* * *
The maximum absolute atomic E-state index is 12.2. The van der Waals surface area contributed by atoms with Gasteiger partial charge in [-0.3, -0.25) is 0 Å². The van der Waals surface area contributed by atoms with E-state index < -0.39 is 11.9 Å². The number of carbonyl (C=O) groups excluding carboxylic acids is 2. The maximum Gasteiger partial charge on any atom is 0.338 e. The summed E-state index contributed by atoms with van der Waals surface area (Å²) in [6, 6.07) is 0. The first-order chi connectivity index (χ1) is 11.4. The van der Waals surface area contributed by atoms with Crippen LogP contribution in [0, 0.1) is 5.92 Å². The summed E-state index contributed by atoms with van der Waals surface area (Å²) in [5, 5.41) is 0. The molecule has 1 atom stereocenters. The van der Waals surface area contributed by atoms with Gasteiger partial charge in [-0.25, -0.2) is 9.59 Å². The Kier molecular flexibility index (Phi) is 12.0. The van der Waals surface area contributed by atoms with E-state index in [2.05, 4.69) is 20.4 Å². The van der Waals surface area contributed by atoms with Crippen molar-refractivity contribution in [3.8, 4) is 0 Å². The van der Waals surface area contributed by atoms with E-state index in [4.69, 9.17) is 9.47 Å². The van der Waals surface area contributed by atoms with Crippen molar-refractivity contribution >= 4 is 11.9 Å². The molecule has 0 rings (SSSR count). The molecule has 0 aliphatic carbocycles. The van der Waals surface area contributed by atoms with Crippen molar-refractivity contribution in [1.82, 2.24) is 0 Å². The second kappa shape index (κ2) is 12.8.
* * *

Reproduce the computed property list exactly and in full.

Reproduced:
The maximum absolute atomic E-state index is 12.2. The van der Waals surface area contributed by atoms with Gasteiger partial charge in [-0.3, -0.25) is 0 Å². The van der Waals surface area contributed by atoms with E-state index < -0.39 is 11.9 Å². The number of carbonyl (C=O) groups excluding carboxylic acids is 2. The maximum Gasteiger partial charge on any atom is 0.338 e. The summed E-state index contributed by atoms with van der Waals surface area (Å²) in [6, 6.07) is 0. The first-order chi connectivity index (χ1) is 11.4. The van der Waals surface area contributed by atoms with Crippen LogP contribution in [0, 0.1) is 5.92 Å². The summed E-state index contributed by atoms with van der Waals surface area (Å²) in [5, 5.41) is 0. The molecule has 1 atom stereocenters. The van der Waals surface area contributed by atoms with Gasteiger partial charge in [-0.25, -0.2) is 9.59 Å². The Kier molecular flexibility index (Phi) is 12.0. The van der Waals surface area contributed by atoms with E-state index in [2.05, 4.69) is 20.4 Å². The van der Waals surface area contributed by atoms with Crippen molar-refractivity contribution in [3.8, 4) is 0 Å². The van der Waals surface area contributed by atoms with E-state index in [4.69, 9.17) is 9.47 Å². The van der Waals surface area contributed by atoms with Crippen molar-refractivity contribution >= 4 is 11.9 Å². The molecule has 0 rings (SSSR count). The molecule has 0 aliphatic carbocycles. The van der Waals surface area contributed by atoms with Crippen molar-refractivity contribution in [1.82, 2.24) is 0 Å². The second kappa shape index (κ2) is 12.8.